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Barack Obama: Not Lincoln After All

How silly do those pundits look who compared Obama to Honest Abe after he was elected?

by
Matt Patterson

Bio

August 9, 2011 - 12:00 am
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In heady aftermath of the 2008 election, Barack Obama’s many media admirers loved to paint the newly elected Democrat as the second coming of Abraham Lincoln. A November 2008 Newsweek article titled “Obama’s Lincoln” was only-slightly more nauseating than most, when it proclaimed:

It is the season to compare Barack Obama to Abraham Lincoln. Two thin men from rude beginnings, relatively new to Washington but wise to the world, bring the nation together to face a crisis. Both are superb rhetoricians, both geniuses at stagecraft and timing….

Obama himself cultivated and encouraged such comparisons, launching his presidential campaign from Springfield, Illinois, where he solemnly intoned:

 [I]n the shadow of the Old State Capitol, where Lincoln once called on a divided house to stand together…I stand before you today to announce my candidacy for President of the United States.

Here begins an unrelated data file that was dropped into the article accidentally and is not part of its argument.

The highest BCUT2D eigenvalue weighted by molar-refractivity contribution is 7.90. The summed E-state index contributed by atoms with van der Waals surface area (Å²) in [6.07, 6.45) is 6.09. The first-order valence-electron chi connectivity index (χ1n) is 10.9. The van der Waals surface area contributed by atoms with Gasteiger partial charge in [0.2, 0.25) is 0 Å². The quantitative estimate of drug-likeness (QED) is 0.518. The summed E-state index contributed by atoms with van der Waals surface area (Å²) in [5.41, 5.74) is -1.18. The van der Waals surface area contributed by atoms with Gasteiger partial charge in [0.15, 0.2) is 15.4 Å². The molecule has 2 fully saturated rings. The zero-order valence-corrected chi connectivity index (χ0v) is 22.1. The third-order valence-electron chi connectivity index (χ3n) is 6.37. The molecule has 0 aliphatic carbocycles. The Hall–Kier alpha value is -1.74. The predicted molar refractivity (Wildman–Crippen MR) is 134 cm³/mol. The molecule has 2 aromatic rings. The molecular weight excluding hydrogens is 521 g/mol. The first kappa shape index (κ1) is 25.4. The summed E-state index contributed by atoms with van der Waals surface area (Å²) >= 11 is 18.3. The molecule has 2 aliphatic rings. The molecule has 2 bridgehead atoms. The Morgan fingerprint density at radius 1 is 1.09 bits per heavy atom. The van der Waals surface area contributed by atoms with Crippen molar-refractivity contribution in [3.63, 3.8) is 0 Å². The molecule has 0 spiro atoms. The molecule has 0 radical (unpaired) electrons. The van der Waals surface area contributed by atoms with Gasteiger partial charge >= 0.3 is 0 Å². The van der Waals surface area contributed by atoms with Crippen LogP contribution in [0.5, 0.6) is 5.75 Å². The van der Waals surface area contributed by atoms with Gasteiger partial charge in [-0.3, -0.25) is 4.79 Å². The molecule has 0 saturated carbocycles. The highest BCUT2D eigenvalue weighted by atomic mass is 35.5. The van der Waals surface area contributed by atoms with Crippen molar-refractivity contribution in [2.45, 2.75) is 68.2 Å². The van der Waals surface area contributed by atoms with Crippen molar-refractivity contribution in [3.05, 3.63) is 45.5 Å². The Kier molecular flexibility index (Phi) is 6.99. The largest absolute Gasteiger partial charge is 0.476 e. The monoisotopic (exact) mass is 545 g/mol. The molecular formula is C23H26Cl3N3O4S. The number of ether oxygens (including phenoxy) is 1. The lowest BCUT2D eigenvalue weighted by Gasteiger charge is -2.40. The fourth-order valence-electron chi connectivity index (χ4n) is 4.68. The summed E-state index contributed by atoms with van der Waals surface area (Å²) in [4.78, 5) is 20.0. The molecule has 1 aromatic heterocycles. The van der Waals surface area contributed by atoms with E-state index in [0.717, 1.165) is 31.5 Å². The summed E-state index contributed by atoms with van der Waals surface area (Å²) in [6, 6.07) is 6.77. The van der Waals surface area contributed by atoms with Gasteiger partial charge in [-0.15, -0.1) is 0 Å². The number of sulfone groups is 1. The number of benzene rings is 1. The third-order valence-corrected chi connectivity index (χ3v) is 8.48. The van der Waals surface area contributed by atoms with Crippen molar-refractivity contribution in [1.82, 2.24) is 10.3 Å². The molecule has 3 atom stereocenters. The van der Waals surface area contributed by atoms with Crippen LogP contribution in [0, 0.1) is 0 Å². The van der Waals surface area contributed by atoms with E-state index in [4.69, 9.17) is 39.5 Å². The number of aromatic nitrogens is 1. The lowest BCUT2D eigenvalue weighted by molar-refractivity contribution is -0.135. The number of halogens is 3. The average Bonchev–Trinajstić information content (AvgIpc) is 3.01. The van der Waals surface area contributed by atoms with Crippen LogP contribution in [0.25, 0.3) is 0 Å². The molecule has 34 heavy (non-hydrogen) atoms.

In fact, the two men could not be more different — in character temperament and governing philosophy. Take, for example, their respective views of America itself.  At a 2009 press conference, Obama addressed the idea of American exceptionalism:  “I believe in American exceptionalism, just as I suspect that the Brits believe in British exceptionalism and the Greeks believe in Greek exceptionalism.” In other words, not at all.

Compare that with Lincoln’s oft-expressed and deep appreciation for our nation’s unique character and power. In one of his first public addresses in 1838, Lincoln said:

We [Americans] find ourselves in the peaceful possession of the fairest portion of the earth as regards extent of territory, fertility of soil, and salubrity of climate. We find ourselves under the government of a system of political institutions conducing more essentially to the ends of civil and religious liberty than any of which the history of former times tells us….

Years later, as president presiding over a bloody war, Lincoln would call America “the last, best hope of earth” as he implored his fellow citizens to help him save it.

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